Chillan is a major regional market center with a square, a couple of big hotels, shops, and a large outdoor mercado. Harry takes Jen and me, still dusty and bearded from the trip, to a sombrero shop. You can get top-grade, mean-looking Chilean sombreros with a low crown and a perfectly straight brim for about $35. I am sure my boys would like to look like Jack Palance in Shane, but they will not take credit cards, so I have to forgo the opportunity. Harry gets Jen a hat; they take her head shape with a collapsible measure that looks like a bundle of reeds or slats. We then proceed to the mercado, where I lose track of Harry and Jen, as I wander among the stalls. They have fruit, vegetables, fish, baby chicks and ducks, guitars, flowers, souvenirs, woolen goods, and stuff for horses -- horseshoes, D-rings, saddles, bridles, collars, spurs. I see a nice set of silver spurs for my mother, but they won't take a credit card either. The woolen shop will take a credit card, and I get sweaters, another manta, and a zip-up nylon duffle bag for my loot.
Finally I return to the Hotel Isabel Riquelme for a long-awaited shower, shave, and change into clean clothes (albeit only a T-shirt and Levis) for dinner. Dinner in the hotel dining room is a sumptuous spread: shrimp, steak, crab, Chilean wine, and a huge volcano of baked Alaska flambé for dessert. We toast each other and toast the river with favorite slogans. "?Vive siempre el Rio Bio Bio!" "?Solo los valientes!" "It's only a rental!" -- and resolve once again to write people to save it. The guides hand out the list of everybody's name and address. At last everybody has a last name.
That night I had a dream. I was home on Belmont Hill, Massachusetts, with a crew of kids cutting grass and brush on a field belonging to our neighbors the Coolidges. I couldn't remember anyone's name. And I had an appointment with my oculist in Harvard Square at 1:30 and couldn't remember his name either, or quite where his office was located. This was a professor's dream and it got worse. After some fruitless searching for the oculist, it was 1:35 and someone reminded me that I was supposed to attend a dinner of a speaker's group, which I had also completely forgotten. I went anyway, uneasy that I was missing the oculist. David Bynum was there, a debater from college days, but I could not remember anyone else's name. I awoke with a violent cramp in my left leg. A few weeks after my return I got a copy of the Harvard Alumni Magazine. David Bynum was listed in the obituaries.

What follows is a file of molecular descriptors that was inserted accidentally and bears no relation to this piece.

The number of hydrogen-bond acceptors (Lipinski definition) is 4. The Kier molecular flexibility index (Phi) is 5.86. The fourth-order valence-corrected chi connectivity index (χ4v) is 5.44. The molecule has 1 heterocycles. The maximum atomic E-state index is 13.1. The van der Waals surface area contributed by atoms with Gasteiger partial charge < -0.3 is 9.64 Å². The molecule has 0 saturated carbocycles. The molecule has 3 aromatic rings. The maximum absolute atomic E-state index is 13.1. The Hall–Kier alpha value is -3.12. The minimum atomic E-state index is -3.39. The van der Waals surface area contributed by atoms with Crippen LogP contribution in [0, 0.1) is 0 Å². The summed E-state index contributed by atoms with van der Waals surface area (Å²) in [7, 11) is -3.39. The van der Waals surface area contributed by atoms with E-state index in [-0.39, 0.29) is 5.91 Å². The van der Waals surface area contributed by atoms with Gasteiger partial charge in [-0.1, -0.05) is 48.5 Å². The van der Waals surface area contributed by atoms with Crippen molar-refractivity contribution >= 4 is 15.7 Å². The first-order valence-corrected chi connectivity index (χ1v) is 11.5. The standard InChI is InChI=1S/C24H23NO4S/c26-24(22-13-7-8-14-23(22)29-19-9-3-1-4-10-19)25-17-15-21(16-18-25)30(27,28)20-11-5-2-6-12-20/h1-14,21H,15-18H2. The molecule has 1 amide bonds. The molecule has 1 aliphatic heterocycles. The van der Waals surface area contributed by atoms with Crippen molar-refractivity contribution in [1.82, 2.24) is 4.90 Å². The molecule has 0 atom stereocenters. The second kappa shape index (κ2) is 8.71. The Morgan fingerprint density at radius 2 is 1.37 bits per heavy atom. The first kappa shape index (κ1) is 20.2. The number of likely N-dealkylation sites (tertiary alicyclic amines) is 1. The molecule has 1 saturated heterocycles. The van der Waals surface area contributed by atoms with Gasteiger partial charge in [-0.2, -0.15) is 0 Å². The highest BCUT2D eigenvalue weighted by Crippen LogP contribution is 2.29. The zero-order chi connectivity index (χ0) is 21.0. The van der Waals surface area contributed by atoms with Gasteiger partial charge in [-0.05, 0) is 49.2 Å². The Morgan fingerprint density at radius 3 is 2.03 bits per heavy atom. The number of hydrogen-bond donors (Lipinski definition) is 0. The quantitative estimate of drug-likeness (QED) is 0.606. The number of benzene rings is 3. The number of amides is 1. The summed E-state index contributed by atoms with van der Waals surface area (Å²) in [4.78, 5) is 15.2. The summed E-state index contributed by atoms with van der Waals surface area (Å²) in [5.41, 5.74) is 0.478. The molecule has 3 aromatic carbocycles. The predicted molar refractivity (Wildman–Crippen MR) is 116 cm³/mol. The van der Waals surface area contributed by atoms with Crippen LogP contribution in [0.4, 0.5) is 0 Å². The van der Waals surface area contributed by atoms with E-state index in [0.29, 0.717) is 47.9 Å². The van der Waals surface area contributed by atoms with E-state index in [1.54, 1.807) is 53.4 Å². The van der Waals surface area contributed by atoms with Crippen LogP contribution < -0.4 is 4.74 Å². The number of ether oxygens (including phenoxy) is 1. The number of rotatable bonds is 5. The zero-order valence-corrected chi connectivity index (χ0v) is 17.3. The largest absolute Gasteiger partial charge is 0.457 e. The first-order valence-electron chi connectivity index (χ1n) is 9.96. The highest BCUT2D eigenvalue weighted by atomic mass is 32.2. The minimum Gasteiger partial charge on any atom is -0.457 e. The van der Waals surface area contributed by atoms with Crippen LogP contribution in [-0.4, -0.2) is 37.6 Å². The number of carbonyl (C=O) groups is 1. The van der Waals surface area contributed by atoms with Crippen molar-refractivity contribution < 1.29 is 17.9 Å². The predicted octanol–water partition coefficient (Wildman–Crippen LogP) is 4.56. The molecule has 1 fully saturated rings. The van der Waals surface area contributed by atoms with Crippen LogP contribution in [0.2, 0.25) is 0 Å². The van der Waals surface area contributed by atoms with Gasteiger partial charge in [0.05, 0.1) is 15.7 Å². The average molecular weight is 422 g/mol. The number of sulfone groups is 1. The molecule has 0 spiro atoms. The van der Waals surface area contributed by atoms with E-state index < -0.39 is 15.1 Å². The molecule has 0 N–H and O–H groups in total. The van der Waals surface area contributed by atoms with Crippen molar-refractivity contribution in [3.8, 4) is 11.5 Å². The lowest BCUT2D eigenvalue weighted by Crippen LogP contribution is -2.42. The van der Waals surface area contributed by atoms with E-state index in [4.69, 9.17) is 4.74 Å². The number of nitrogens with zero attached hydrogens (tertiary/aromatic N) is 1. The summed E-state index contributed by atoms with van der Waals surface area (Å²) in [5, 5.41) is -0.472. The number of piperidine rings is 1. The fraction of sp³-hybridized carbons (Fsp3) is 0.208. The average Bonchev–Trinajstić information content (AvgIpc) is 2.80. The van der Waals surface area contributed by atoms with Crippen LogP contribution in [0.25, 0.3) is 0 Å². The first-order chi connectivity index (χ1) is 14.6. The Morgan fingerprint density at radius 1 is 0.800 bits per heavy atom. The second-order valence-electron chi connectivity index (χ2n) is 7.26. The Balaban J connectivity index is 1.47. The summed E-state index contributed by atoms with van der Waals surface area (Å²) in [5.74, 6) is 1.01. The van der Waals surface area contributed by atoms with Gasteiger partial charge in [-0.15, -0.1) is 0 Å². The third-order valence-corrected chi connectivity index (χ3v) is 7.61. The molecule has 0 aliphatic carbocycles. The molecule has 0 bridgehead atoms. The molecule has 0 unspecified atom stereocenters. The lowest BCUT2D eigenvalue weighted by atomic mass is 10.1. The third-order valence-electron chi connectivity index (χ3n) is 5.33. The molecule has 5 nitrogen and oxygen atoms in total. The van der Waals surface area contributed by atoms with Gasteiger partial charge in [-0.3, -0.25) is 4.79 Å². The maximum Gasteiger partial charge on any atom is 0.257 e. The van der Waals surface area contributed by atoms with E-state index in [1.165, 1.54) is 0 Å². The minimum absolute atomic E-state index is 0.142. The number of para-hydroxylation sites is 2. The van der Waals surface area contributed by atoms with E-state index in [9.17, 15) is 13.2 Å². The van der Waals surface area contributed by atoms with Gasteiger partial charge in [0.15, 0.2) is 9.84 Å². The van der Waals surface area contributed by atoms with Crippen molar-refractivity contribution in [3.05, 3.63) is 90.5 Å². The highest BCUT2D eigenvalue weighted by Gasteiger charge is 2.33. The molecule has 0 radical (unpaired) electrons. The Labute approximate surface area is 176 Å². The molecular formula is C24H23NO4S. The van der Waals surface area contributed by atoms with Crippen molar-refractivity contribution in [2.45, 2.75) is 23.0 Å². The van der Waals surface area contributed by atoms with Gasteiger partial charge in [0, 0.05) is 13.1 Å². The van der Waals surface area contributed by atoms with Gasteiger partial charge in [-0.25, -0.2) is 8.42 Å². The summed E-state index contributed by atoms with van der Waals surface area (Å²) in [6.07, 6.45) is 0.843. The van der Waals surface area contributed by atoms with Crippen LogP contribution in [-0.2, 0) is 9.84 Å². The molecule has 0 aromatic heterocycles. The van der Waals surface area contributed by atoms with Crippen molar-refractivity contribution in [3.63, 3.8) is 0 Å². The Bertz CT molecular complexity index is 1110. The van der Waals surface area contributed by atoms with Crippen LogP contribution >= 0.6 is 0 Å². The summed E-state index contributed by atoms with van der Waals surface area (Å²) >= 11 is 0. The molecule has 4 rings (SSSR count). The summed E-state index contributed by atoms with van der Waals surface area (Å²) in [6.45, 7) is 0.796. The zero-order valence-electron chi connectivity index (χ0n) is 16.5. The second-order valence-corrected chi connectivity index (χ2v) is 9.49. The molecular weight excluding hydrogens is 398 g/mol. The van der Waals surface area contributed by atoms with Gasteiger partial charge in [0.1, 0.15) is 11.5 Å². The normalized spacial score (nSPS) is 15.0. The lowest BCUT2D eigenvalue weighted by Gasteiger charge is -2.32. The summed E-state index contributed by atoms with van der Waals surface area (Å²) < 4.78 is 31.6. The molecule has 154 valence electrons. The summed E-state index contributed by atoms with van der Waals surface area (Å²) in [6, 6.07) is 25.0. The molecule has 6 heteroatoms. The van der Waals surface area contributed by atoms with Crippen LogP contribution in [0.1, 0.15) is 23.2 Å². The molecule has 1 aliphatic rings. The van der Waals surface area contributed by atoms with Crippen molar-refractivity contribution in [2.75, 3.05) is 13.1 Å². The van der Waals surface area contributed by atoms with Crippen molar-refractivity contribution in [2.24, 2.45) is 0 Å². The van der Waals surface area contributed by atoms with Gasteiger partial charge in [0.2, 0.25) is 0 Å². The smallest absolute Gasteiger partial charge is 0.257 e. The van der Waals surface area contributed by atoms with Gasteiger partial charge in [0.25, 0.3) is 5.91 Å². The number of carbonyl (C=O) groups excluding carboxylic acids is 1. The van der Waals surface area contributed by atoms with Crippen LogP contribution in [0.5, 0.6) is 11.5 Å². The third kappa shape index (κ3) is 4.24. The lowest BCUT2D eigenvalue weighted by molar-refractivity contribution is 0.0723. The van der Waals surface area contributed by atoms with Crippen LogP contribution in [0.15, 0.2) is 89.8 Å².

Hotel Isabel Riquelme, Chillan: Tuesday, Jan. 15. A light breakfast with Miles, and off to find a laundromat. It takes a while. They don't open till 9:30, and it takes a few tries to get to the Laundromati Industrial. They promise to get it done by 11, and I leave to tour the mercado again. A lady gets me to try a piece of dried seaweed. It tastes exactly like dried seaweed, and I decline her offer of a larger piece. But they do have seedless grapes for 29 cents a pound, and I buy some. Back at the laundry, the lady is friendly but late. I rush back to the hotel to find everything loaded and everybody ready to board a fleet of taxis. I hop in, forgetting that I have the hotel's key in my pocket.
We leave for the railway station. This is the deadline day set by President Bush, and the headlines at the station bristle with foreboding. "El Dia de D." "Irak Declara la Guerra Santa." "A Terrado El Mundo." "La Esperanza se ha Esfumado." The papers present several alternative versions of when the deadlines fall in different time zones. I am pleased to find that Harry's pisco bottle has not been smashed in my new bag.
As we look at the news, I wonder whether Hussein could get any advantage from attacking first. Harry muses: "He should throw every Exocet-capable aircraft he has against the carriers. He might get through."
Harry thinks that the time for his hazardous Middle Eastern assignment has passed. If they call him out of retirement, it will likely be to Washington as a special operations planner. He has been retired for a year and thinks his skills would be of marginal value to our side. But Hussein could use them to disrupt our communications. "One C-130 and 15 nut-cases could bring it off."
The train arrives. We board and speed toward Santiago, with the snowcapped Sierra Nevada on our right. This is vineyard country, with lots of horses and cattle. The country is beautiful but the lunch is terrible -- bread without butter, tough, overcooked steak, and a nauseatingly sweet soft drink called Pap. But the french fries and salad are good.
In the evening, in Santiago, we return to where it all started, a sidewalk café called La Jacaranda. There Harry met Heidi and Jen on New Year's Day. We learn from Gustavo, who serves us tomato soup and orangeade, that the pregnant cat has since had her kittens. Presently the cat herself appears and hops into my lap, purring. Everyone is reflective. The end of the magic spell is in sight. We bid Gustavo goodbye and push our way toward the hotel on the cobblestone streets lined with vendors and street musicians. Two flutists are superb. A piercing tenor crows a love song, "Yolanda," and a political song.